Lauren Goode: I remember writing a lot about health and fitness apps in the early 2010s, only to see most of them get acquired or sunsetted or absorbed into something else by the late 2010s—and then realizing at that moment: Oh right, that data is still out there and just lives somewhere else now. It's in Google's cloud or it's owned by an apparel company or by private equity, and it feels like there's nothing we can do about that, right? It's just floating around on the internet, these little digital footprints that you left years ago and maybe didn't think about much at the time.

Gideon Lichfield: Well, so this is what makes Meredith, our guest, interesting, because she's worked deep inside the surveillance economy, and she does not think that we are necessarily screwed.

Meredith Whittaker (audio clip): I draw a lot of hope from history that even in the darkest times, people find ways to resist, and people find ways to create worlds that are at least more livable than the world they're handed.

Lauren Goode: From what I know about Meredith, she’s well qualified to have this conversation. She spent a lot of time at Google, which is a place that relies very heavily on what she calls the “surveillance business model,” which is the way businesses use and sell our data to make money. 

Gideon Lichfield: Exactly. She worked at Google for 13 years, and while she was there in 2018, she helped lead that massive employee walkout over how Google handled several sexual harassment cases. And now she's leading the Signal Foundation, which runs the Signal app. So she's well versed in the subject of privacy and has experience in activism.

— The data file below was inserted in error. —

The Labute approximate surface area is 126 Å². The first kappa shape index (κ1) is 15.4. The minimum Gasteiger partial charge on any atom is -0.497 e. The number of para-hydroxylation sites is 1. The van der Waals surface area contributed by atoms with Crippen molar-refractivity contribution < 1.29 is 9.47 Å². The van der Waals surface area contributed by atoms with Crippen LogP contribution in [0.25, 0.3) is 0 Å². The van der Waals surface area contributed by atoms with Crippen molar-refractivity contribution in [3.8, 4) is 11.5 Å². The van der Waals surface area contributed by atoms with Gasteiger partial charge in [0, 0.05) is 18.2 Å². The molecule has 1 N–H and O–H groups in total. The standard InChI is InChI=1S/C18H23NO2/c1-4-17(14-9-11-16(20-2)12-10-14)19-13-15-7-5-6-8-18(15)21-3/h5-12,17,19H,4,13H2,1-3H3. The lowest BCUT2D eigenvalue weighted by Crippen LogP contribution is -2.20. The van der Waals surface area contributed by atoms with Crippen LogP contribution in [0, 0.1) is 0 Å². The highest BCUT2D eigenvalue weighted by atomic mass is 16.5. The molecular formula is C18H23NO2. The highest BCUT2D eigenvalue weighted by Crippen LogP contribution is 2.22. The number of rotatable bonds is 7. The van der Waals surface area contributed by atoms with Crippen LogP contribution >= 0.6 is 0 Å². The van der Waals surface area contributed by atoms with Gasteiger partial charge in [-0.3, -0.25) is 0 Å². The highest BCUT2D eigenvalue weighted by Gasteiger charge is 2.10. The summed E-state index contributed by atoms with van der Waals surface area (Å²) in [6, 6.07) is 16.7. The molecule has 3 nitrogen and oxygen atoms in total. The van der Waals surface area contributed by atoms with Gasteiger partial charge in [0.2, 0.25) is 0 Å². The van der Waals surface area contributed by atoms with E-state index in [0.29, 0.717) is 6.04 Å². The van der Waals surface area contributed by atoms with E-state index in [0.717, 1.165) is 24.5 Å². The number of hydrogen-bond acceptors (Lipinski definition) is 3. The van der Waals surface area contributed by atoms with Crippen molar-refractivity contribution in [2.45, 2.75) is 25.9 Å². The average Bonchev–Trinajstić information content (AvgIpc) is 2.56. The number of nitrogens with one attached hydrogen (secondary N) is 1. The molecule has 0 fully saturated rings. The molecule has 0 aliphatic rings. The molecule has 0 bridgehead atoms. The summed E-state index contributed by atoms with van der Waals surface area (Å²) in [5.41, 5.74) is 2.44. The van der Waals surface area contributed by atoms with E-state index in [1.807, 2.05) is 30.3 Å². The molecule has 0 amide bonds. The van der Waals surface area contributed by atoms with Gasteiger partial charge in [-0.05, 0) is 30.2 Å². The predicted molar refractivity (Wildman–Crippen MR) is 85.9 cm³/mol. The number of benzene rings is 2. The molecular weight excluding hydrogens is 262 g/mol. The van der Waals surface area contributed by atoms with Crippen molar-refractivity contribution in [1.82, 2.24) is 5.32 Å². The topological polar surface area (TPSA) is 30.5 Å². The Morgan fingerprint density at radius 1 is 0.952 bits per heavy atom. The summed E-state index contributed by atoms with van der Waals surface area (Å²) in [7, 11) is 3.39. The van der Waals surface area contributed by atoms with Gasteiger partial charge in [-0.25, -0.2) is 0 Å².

Lauren Goode: I know Signal is very popular among journalists. Like people often say, “DM me for Signal,” because it's a really secure way to communicate with sources. Do you use Signal, Gideon?

Gideon Lichfield: I use it obviously to buy my drugs and to order hits on my enemies, and to plot the overthrow of the government every so often.

Lauren Goode: Right, right. You haven't done one of those in a little while now.

Gideon Lichfield: This job doesn't leave much time. Anyway, what makes Signal interesting is it was the first app to offer end-to-end encryption where the company can't read the contents of your messages, but now lots of other apps offer end-to-end encryption as well. What makes Signal different is, it still does not collect almost any metadata, like who you're sending messages to, or the timestamps on them, and a lot of knowledge can be reconstructed from that kind of metadata. So it is really a lot more private than the other apps.

Lauren Goode: But Signal, at the end of the day, is still just a messaging app, and the privacy problem we've been talking about extends to everything across the internet, not just messaging. So I'm curious how we get from having this very private messaging to private everything else?

 Gideon Lichfield: Well, that is exactly what I wanted to ask Meredith, and that conversation is after the break. 


Gideon Lichfield: Meredith Whittaker, welcome to Have a Nice Future.

Meredith Whittaker: Gideon, I'm so happy to be here. Thank you.

Gideon Lichfield: Some of the guests that we have on this show are here to tell us about their vision of the future and how wonderful it's going to be, and then our job is to ask them if this is really the future we want. And I feel like you're here to tell us about a future that we can all agree we probably don't want, which is one of total surveillance.

Meredith Whittaker: Yeah, I don't think any of us want that, and I think there are happily many ways to avoid it, but they will take a bit of work.